On November 12, the Solicitor General filed a brief in Fifth Third Bancorp v. Dudenhofer, No. 12-751, urging the Supreme Court to grant a petition for certiorari to consider whether ESOP fiduciaries are entitled to a presumption of prudence when deciding whether to continue to offer company stock as an investment option in a 401(k) plan. The SG’s brief makes it very likely that the Supreme Court will hear the case. If it does, it will make Dudenhofer the most important and closely watched ERISA case of the entire term (if not in recent memory). The Supreme Court’s decision could have substantial repercussions for large companies that offer company stock as an investment option in their 401(k) plans.
Dudenhofer is an ERISA “stock drop” class action. Plaintiffs alleged that fiduciaries of the Fifth Third 401(k) plan breached their fiduciary duties under ERISA by continuing to allow participants to invest in Fifth Third stock and by failing to divest the stock from the plan. Plaintiffs contended that the stock declined by 74% during the financial crisis of 2008 and that the plan fiduciaries should have foreseen the decline. Like many ERISA stock drop plaintiffs, the Dudenhofer plaintiffs alleged that Fifth Third stock had become excessively risky because of the bank’s subprime mortgage lending practices and had become artificially inflated because of inaccurate financial statements. The district court dismissed the action on the basis of the Moench presumption of prudence, but the Sixth Circuit reversed, holding that the Moench presumption did not apply at the pleading stage.
Fifth Third filed a petition for certiorari on two issues: (1) whether the Moench presumption applies at the pleading stage, and (2) whether financial statements incorporated into a summary plan description by reference are fiduciary communications. The Supreme Court called for the views of the SG on whether it should take the case.
The SG’s brief recommends granting cert on the first issue but not the second. However, while the SG’s brief supports Fifth Third’s position on the issue of whether cert should be granted, it is hostile to Fifth Third’s position on the merits. The SG’s brief argues that there should not be any presumption of prudence, and that Moench and its progeny should be overruled. According to the SG, “ERISA’s text and purposes do not call for application of a presumption at any stage of the proceedings.” Instead, the SG argues that ESOP fiduciaries should just be governed by the prudence standards that apply to non-ESOP fiduciaries (except as to the duty of diversification, which it acknowledges does not apply). While recognizing that every court of appeals to have considered the issue has adopted a form of the Moench presumption, the SG argues that all of these decisions rest on “policy considerations that extend beyond ERISA’s text and are unconvincing in their own right.”
The SG has recommended re-formulating the question presented and having the Court consider two issues: (1) whether an ESOP fiduciary should be accorded a presumption that it acted prudently, and (2) if so, whether the presumption applies at the pleadings stage and what a plaintiff must allege to rebut it.
Assuming, as we do, that the Supreme Court will grant cert in Dudenhofer and consider both of the questions posed in the SG’s brief, this case will be one of the most significant ERISA cases before the Court in years, and certainly the most important ERISA case of the term. The Moench presumption was announced in a Third Circuit decision issued in 1995, and over the past 18 years, courts of appeals have unanimously held – over repeated objections in amicus briefs from the Department of Labor – that the presumption applies. If the Court were to overrule the Moench presumption and the substantial body of case law developed over the last two decades, it would have substantial ramifications for 401(k) plans and ESOP fiduciaries.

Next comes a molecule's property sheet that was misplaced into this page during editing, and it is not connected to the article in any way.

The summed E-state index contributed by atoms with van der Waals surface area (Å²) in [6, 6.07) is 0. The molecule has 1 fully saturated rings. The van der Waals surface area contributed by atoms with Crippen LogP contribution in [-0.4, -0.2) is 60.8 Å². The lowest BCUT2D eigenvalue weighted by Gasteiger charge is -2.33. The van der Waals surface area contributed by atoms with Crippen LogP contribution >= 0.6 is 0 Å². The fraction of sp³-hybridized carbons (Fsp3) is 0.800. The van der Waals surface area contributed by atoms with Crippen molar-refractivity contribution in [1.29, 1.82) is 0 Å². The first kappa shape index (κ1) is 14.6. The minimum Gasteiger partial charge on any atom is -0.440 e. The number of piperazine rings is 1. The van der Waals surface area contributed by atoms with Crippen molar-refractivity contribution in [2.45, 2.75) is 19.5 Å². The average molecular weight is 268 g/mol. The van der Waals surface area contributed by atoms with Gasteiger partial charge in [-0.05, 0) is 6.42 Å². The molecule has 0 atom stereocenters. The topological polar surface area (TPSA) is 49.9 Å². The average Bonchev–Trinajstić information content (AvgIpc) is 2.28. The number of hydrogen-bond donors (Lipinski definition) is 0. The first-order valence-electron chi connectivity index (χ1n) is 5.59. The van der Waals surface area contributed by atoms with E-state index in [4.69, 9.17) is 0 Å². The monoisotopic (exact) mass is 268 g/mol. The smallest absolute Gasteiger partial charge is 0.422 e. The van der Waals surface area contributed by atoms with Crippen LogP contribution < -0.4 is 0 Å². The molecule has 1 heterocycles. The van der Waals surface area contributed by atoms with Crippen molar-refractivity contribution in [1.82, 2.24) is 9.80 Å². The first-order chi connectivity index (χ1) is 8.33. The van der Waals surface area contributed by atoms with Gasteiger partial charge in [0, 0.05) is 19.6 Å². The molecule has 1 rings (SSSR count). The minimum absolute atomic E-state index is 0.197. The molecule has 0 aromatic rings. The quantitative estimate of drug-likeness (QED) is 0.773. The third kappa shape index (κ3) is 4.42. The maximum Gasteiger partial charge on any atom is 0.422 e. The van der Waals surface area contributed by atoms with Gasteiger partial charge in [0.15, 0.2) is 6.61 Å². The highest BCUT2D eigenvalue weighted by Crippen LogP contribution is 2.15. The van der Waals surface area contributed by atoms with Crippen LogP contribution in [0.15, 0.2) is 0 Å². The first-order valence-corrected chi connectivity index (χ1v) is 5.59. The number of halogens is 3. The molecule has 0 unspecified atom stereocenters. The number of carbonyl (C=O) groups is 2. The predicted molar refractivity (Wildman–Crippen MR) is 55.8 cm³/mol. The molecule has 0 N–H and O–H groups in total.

Nowadays, virtually every 401(k) plan that offers company stock requires that the stock be made available as an investment option. Absent the Moench presumption, any time there is a decline in the price of company stock, ESOP fiduciaries would be faced with the impossible task of deciding whether they are required to follow the plan terms requiring that company stock be offered. If they deviate from the plan documents, and the stock rebounds, they will likely be sued for failing to follow the plan documents. If they follow the plan documents and the stock declines further, they will be sued for failing to deviate. Given the no-win proposition created by such a regime, companies may decide not to offer company stock as an investment option, even though Congress encouraged the creation of ESOPs when it enacted ERISA. As the Seventh Circuit noted in Cooper v. IBM, 457 F.3d 636, 642 (7th Cir. 2006), “it is possible … for litigation about pension plans to make everyone worse off” by creating rules that make it unattractive to offer such plans.
On the other hand, if the Supreme Court upholds the presumption, its guidance on the second question posed by the SG would be largely welcome. While there is no circuit split on the issue of whether the presumption applies, there is substantial disarray among the circuits about what is needed to overcome the presumption and whether the presumption applies at the pleading stage. While case law among most circuits could be readily harmonized, the Sixth Circuit is an outlier, with difficult-to-apply standards on what is needed to overcome the presumption. A clarification on these issues would provide ESOP fiduciaries with helpful guidance for the future.
Regardless of the outcome, this case promises to be one of the most heavily-watched ERISA decisions in recent memory. Stay tuned.